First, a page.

Babies brainier when Mum eats fish

The benefits of giving fish oil supplements to children to improve their brainpower is being investigated by scientists at the University of Bristol.

ALSPAC - The Avon Longitudinal Study of Parents and Children, also known as "Children of the 90s", is a unique ongoing research project based at the University.

It enrolled 14,000 mothers during pregnancy in 1991-2 and has followed most of the children and parents in minute detail ever since.

Some of the strongest evidence in favour of fish in the human diet comes from the Bristol families who are part of the project.

The researchers looked at the scientific evidence for what the fish oil omega 3 can and cannot do and say that the fatty acid Omega 3, found particularly in oily fish, is an essential part of the human brain, and forms an important part of our normal diet.

The scientists in Bristol have shown that women who eat fish regularly during pregnancy tend to have children with better vision, cognitive development and behaviour.

But according to the researchers this is not to say that fish oil supplements should be taken routinely by schoolchildren themselves, as the only positive evidence so far comes from the diets of pregnant women, not of the children themselves.

The debate over Omega 3 all began some fifty years ago at Oxford University when one scientist was investigating the strange fat found in high quantities in oily fish.

Professor Hugh Sinclair then put himself on an Eskimo diet and for 100 days he ate minced seal and whale blubber.

He found that despite eating half a kilo of fat a day, he lost weight.

Sinclair's meals were packed with omega-3, which he believed could protect against heart disease.

Years later wide ranging studies have vindicated his early intuition: and omega-3, in high doses, has been shown to protect people from having a second heart attack.

The Children of the 90s project in Bristol was the first to identify the associations between a prenatal diet rich in fish oil, and neurocognitive development in ordinary healthy children.

They analysed the diets of 7,400 mothers and found that there was a subtle but consistent link between eating fish during pregnancy and children’s subsequent test scores.

The researchers found that that pregnant women who ate oily fish such as sardines and mackerel had children whose visual development was better, and those same children reached the adult grade of depth perception sooner.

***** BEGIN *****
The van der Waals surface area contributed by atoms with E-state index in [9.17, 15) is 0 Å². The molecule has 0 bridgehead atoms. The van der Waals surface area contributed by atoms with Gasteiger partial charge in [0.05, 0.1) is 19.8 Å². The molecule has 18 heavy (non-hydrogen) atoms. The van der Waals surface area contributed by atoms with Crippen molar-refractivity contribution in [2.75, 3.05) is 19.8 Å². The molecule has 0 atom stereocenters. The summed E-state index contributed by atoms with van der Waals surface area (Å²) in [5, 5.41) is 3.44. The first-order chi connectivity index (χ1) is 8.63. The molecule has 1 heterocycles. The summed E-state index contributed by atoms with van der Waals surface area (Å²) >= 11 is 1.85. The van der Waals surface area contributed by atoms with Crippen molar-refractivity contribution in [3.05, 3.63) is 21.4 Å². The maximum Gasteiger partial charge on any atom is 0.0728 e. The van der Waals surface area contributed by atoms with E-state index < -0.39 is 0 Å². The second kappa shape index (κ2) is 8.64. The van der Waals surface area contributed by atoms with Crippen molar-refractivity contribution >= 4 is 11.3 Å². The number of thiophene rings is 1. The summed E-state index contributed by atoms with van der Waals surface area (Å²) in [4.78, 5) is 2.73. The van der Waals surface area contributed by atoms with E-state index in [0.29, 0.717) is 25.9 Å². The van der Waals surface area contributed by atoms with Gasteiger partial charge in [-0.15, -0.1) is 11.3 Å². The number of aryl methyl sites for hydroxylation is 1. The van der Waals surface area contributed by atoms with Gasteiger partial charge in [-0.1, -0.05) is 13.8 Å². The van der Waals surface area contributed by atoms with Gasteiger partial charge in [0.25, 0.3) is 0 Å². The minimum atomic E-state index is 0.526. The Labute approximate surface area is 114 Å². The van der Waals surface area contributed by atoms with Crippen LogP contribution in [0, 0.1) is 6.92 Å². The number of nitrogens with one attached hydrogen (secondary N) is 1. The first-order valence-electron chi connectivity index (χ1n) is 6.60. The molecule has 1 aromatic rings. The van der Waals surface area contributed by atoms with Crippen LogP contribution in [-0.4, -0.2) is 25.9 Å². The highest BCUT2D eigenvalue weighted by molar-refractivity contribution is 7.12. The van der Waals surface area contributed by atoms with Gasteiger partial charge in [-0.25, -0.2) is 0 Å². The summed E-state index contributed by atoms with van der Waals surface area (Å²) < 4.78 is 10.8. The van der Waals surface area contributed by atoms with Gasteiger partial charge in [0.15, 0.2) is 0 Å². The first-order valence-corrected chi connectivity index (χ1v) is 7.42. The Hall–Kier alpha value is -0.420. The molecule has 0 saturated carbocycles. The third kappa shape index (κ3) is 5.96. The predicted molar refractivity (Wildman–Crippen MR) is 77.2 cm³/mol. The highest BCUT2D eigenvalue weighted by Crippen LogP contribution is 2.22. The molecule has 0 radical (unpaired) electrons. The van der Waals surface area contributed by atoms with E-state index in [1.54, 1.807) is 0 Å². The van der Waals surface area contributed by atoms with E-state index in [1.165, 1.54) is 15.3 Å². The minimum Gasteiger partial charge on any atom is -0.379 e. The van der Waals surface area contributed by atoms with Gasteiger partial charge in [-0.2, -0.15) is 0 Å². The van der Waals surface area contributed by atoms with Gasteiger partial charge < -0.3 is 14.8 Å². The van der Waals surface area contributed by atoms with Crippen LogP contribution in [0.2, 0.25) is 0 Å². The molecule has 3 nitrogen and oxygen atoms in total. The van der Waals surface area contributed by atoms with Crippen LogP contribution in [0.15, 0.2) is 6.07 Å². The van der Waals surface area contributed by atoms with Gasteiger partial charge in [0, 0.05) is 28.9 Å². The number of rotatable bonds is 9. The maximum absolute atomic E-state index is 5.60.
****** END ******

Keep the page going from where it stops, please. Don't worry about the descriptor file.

The children also had better language and communication skills by the age of 18 months.

A positive association which was also seen for breastfeeding.

The largest effect was seen in a test of the children’s understanding of words at the age of 15 months.

Children whose mothers ate fish at least once a week scored 7 per cent higher than those whose mothers never ate fish.

In recent times there has some negative press regarding the effects of eating too much fish because of the toxins which may be present.

The researchers say that all their evidence suggests that in moderation it is an essential part of the human diet, especially during the later stages of pregnancy when the baby’s brain is developing.

Large fish remain the richest sources of Omega-3 but are more likely to contain pollutants, such as mercury, therefore experts recommend pregnant women consume two portions of wild or organic salmon, trout or sardines a week.

For the vegetarians seeds such as flax, pumpkin and hemp are good sources of Omega-3 but large quantities need to be consumed to gain the same effect.

Oily fish is the richest source of DHA, a fatty acid which is an important structural component of neuronal membranes found in the brain.

DHA is also present in breast milk but not standard formula milks.

For further information see http://www.alspac.bris.ac.uk/welcome/index.shtml

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